Townsend is a classic Montana crossroads town, with its historic heart, and primary commercial district, centered on the intersection of U.S. Highways 12 and 287. But a closer look reminds you of the town’s origins as a railroad town, part of the Northern Pacific route, as it moved westward from Bozeman to Helena, Montana, along the valley of the Missouri River. The town’s layout is a good example of a T-town plan, with Front Street (now U.S. 287) forming the top of the “T” while Broadway (U.S. 12) forming the stem, as shown above.
Grain elevators and other light industrial and transportation-related buildings the lots between the railroad tracks and Front Street. At the corner of the highway junction is one of the town’s oldest buildings, the Commercial Hotel of 1889, which still operates today as
a bar and restaurant. Historically this large two-story frame building, with hipped roof dormers creating even additional rental space under the roof, would have been an attraction for travelers and business people looking for a place just off the tracks, or later the highway. It is among a handful of late 19th century railroad hotels left in Montana.
Broadway also had its historic landmarks, especially the neoclassical-styled State Bank of Townsend, which is listed in the National Register of Historic Places. Dating to 1918, the building’s architect was the Albert Mooreman and Company firm from St. Paul, MN. The flanking two-story classical columns root the yellow brick building to its prominent corner lot–the bank’s survival into the twenty-first century is also a rarity in rural Montana.
Broadway also has its mix of one- and two-story business buildings, from the American Legion and another Montana Mint Bar to the Professional Building of 1911. Despite its proximity to both Helena and Bozeman, the town has retained its commercial vitality.
At the end of the commercial district is the Broadwater County Courthouse, a mid-1930s New Deal project that has expanded significantly in the three decades since I carried out the original historic preservation plan survey in 1984-1985. Its understated Art-Deco styling fits well its highway location. And as to be expected in a “T-town” plan, its location at the end of Broadway, meaning the end of the stem of the “T” reflected well the comparative power between local government and the corporate power of the railroad.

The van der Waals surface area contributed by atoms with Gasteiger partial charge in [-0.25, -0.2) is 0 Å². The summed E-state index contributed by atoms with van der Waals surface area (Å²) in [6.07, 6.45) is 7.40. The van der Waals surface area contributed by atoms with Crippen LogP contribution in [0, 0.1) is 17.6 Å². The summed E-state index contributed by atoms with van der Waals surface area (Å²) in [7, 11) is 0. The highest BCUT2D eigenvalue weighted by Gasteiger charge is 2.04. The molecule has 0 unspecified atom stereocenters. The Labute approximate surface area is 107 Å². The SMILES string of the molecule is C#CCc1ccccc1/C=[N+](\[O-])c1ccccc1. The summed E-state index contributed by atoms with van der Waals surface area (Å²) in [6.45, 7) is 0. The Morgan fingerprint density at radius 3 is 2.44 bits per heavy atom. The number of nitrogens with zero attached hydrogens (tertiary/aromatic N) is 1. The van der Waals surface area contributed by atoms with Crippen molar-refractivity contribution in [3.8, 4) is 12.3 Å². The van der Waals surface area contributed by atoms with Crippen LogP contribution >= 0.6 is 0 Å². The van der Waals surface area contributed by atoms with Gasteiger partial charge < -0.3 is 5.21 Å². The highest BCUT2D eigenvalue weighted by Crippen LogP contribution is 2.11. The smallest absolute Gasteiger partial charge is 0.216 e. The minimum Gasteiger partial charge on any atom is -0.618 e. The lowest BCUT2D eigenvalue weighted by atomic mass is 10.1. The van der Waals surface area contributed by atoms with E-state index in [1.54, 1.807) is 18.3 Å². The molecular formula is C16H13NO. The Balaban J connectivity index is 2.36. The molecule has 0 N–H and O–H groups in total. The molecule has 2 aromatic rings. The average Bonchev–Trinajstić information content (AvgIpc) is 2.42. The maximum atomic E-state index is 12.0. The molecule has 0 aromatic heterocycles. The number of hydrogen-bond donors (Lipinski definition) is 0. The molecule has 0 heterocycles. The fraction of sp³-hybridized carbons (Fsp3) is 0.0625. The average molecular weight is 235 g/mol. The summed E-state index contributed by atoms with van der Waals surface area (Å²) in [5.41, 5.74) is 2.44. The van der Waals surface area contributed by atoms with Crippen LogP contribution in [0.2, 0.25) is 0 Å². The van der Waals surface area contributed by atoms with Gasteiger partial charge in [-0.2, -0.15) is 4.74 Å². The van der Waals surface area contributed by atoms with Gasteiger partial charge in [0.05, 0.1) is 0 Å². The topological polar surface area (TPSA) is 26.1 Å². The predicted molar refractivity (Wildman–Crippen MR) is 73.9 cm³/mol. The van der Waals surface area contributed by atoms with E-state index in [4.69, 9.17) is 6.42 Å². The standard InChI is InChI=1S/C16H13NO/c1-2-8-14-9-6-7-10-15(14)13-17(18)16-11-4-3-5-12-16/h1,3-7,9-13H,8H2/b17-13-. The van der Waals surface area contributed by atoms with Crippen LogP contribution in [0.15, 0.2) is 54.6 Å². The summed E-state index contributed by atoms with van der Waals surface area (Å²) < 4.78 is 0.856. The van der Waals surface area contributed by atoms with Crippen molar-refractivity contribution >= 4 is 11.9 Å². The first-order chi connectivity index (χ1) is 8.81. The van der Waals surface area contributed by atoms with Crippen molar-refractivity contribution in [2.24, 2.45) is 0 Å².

Being a resident of Helena from 1981 to 1985, I passed through Townsend many times on my way east since US 12 was a favorite trek. I noticed these major landmarks and the patterns of railroad town plans but I must admit that I never strayed off of either Front Street or Broadway, and that was a mistake.
South of Broadway are several valuable late-19th or turn of the century Victorian-styled residences, some of which have found their champions and have been restored while others need that champion to see the potential jewel underneath decades of change. One historic neighborhood school building–now a Masonic lodge–also remains, along with many different churches, most of which date to the second half of the twentieth century.
North of Broadway is a notable exception, the Victorian Gothic styled Townsend United Methodist Church, again an important survivor from the town’s opening generation of history.
Townsend also had a set of interesting bungalows from c. 1920 on U.S. 12 as it moves east of the courthouse. These are made of concrete block, shaped to mimic stone masonry. It was a popular technique to give a house a solid, permanent look, and you tend to find it more in the west than in the east. Of course, Townsend was not far from the major concrete works at Trident–a topic for a later posting.
Last but not least Townsend, and Broadwater County, has an active historical society and local museum, established during the American Bicentennial in 1976–and expanding ever since at its location behind the county courthouse.